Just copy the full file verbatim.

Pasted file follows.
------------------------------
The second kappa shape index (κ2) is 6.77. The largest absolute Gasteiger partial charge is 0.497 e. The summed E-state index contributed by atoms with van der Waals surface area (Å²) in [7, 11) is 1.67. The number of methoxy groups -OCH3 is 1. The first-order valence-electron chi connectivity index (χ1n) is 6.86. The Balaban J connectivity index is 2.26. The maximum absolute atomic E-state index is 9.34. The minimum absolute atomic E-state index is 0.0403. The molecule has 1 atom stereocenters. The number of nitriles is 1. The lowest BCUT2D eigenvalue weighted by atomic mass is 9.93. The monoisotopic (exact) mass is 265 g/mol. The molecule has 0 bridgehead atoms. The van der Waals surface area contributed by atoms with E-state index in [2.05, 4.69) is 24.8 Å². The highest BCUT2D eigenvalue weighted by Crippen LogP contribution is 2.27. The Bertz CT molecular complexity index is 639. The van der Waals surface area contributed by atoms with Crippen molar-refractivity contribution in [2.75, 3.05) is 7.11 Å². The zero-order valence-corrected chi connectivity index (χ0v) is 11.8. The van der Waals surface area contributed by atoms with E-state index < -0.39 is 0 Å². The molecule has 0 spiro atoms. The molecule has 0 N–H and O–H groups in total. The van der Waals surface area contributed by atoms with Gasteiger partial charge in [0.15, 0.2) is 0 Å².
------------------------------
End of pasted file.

The second kappa shape index (κ2) is 6.77. The largest absolute Gasteiger partial charge is 0.497 e. The summed E-state index contributed by atoms with van der Waals surface area (Å²) in [7, 11) is 1.67. The number of methoxy groups -OCH3 is 1. The first-order valence-electron chi connectivity index (χ1n) is 6.86. The Balaban J connectivity index is 2.26. The maximum absolute atomic E-state index is 9.34. The minimum absolute atomic E-state index is 0.0403. The molecule has 1 atom stereocenters. The number of nitriles is 1. The lowest BCUT2D eigenvalue weighted by atomic mass is 9.93. The monoisotopic (exact) mass is 265 g/mol. The molecule has 0 bridgehead atoms. The van der Waals surface area contributed by atoms with E-state index in [2.05, 4.69) is 24.8 Å². The highest BCUT2D eigenvalue weighted by Crippen LogP contribution is 2.27. The Bertz CT molecular complexity index is 639. The van der Waals surface area contributed by atoms with Crippen molar-refractivity contribution in [2.75, 3.05) is 7.11 Å². The zero-order valence-corrected chi connectivity index (χ0v) is 11.8. The van der Waals surface area contributed by atoms with E-state index < -0.39 is 0 Å². The molecule has 0 spiro atoms. The molecule has 0 N–H and O–H groups in total. The van der Waals surface area contributed by atoms with Gasteiger partial charge in [0.15, 0.2) is 0 Å².